One of the ongoing debates within housing finance is how much homes will appreciate going forward. The outlandish price increases seen during the recent boom were obviously unsustainable -- but what is a normal path for home values? Should they appreciate 5% per year? 1%? Or maybe they should decline in some areas? David Leonhardt wades into the discussion in his New York Times column today, pointing out that two major camps exist on how home prices rise: either with inflation or with income.

Leonhardt writes:

I can't claim to clear up all the uncertainty. But I do want to suggest a framework for figuring out whether you lean bearish or less bearish: do you believe that housing is a luxury good and that societies spend more on it as they get richer? Or do you think it's more like food, clothing and other staples that account for an ever smaller share of consumer spending over time?

If you believe housing resembles a luxury good, then you'll end up thinking house prices will rise nearly as fast as incomes in the long run and that houses today aren't terribly overvalued. If housing is a staple, though, prices will rise more slowly -- with general inflation, as food tends to.

He goes on to examine both sides of the debate and concludes that home prices probably more closely follow income, based in part on some data provided by Robert Shiller. I think the correct answer has more to do with how income changes specifically within the middle class, since their prosperity is a major driver for home sales. But in the near- to mid-term, does this question really matter?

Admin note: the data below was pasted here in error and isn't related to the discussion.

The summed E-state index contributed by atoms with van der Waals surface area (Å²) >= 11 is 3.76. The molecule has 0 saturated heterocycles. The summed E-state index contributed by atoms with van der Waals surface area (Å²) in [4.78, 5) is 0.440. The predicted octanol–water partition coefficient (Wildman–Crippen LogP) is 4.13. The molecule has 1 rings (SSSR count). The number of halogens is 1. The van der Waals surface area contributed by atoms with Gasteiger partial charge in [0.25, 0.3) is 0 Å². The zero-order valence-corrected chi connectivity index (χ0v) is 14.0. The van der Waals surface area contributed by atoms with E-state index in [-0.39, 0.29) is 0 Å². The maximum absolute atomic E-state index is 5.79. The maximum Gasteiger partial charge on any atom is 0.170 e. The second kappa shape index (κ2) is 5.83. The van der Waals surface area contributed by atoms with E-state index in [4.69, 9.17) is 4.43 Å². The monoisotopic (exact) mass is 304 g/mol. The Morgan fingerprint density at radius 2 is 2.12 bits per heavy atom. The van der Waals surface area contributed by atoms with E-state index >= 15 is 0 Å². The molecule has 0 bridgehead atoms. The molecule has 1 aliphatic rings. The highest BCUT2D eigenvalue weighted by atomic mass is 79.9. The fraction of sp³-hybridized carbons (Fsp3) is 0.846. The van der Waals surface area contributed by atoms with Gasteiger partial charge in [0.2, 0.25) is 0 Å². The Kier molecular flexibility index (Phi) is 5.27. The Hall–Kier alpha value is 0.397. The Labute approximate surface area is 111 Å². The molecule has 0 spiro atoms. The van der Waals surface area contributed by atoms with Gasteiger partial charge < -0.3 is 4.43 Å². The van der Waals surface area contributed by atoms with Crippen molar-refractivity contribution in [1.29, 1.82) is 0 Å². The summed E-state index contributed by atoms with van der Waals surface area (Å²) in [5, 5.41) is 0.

The U.S. is likely in a period of recovery, but very, very slow recovery. Few expect the unemployment rate to dip below 7% through the end of 2012. If we're lucky, we'll be close to full employment a year after that. Then, once the economy finally is back to normal again, the government will almost certainly have to begin chiseling away more aggressively at the debt and deal with various entitlement crises. That will either require higher taxes, less government spending, or both. It would be surprising if it takes less than a decade to make any progress on that front. So we're talking a best-case scenario of 2023 before after-tax incomes have much of a chance of rising at even a moderate pace.

Consequently, it's pretty likely that incomes won't increase much more quickly than inflation for an extended period. So even if housing does track income instead of inflation, homeowners shouldn't expect to see significant appreciation for a very long time.

This analysis reiterates the important point that Leonhardt makes towards the end of his column. If you wish to buy a home in the near future, then do so because you expect to live there for a relatively long time -- not because you view it as an investment. It's hard to imagine a realistic scenario where the return on housing will rise much above inflation over the next decade or two.

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